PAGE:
October is recognized nationally as Domestic Violence Awareness Month, a time when we honor and remember those who have lost their lives at the hands of someone they once loved and trusted.
It is also a time to celebrate the lives of domestic-violence survivors who were able to escape their violent homes. Last year in Florida, there were 111,681 reported incidents of domestic violence with 192 women, men, and children brutally murdered by the person they believed loved them the most. Each one of these domestic violence victims has a face, a name, and a story riddled with fear and often times ending in tragedy.
While there are many myths and misconceptions about who commits and who is victimized by domestic violence, the truth is this crime knows no social, economic, educational or cultural boundaries. Each day in our country an average of three women die as a result of domestic violence, and one in four women reports being beaten or raped by a current or former partner. In addition, the National Center for Injury Prevention and Control reported that intimate partner violence exceeded an annualized cost of $5.8 billion, including $4.1 billion in direct healthcare expenses.
Domestic violence is not just a family matter; it is also a workplace matter, a healthcare matter and an issue greatly affecting children in our schools, communities and homes.
I want to recognize and acknowledge our unsung heroes, Florida’s 42 certified domestic-violence centers, whose employees work tirelessly each day to provide lifesaving services to domestic-violence victims and their children. These are individuals who have dedicated their lives to helping others and do so selflessly.
One of the many privileges of serving as Florida’s first lady was having the opportunity to meet hundreds of staff working in domestic-violence centers and I was always humbled by their tenacity and unyielding commitment and passion to ending domestic violence in our communities.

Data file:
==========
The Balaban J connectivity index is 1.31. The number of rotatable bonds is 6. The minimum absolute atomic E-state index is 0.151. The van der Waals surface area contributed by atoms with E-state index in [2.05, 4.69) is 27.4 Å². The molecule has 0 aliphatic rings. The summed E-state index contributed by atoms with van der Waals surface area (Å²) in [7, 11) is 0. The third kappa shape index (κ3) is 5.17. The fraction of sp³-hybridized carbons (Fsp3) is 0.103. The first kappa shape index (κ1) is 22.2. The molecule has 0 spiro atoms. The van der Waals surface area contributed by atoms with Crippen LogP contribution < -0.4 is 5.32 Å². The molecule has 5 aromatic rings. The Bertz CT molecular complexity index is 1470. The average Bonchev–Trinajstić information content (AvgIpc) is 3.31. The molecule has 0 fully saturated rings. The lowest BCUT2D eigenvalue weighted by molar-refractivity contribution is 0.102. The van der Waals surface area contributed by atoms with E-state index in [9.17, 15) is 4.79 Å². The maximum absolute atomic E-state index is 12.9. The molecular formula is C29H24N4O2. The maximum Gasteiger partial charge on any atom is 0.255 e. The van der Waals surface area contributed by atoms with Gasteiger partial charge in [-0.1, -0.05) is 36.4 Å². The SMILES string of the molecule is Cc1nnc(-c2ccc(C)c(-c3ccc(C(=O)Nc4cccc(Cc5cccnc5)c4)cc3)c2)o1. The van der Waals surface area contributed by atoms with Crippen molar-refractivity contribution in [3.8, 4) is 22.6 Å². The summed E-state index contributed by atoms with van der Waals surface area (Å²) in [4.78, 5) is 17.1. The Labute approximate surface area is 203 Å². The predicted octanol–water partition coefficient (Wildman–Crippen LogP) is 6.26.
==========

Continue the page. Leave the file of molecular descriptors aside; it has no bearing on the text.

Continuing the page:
Today, I encourage every person who reads this column to take one step towards ending domestic violence in our communities. Preventing and ending domestic violence in our communities begins with our children. Set aside time this month to discuss with your children the importance of fostering healthy relationships and conversely teach them how to identify abusive behaviors.
Commit to helping those experiencing domestic violence by contacting your local domestic-violence center and offering to organize efforts to secure donated clothes, food or diapers for women and children residing in emergency shelter. Just take action — no step is too small.
We live in the greatest country on Earth and we must demand peace in each and every home. We must demand action and we must rebuke complacency because domestic violence will only end when every man, woman and child clearly understands that it is wrong to raise a hand in anger.
On Oct. 26, Jeb and I will host an inaugural event announcing the formation of the Florida Coalition Against Domestic Violence (FCADV) Foundation. For information about the event, email DoorToHope@fcadv.org.
The goal of the foundation is to create a statewide private endowment to increase the resources necessary to meet the demand for services while reducing dependence on government funding. I am proud to be a founding board member of the FCADV Foundation and look forward to working with other leaders throughout the state to eradicate this horrific crime.
Columba Bush was Florida’s first lady from 1999-2007.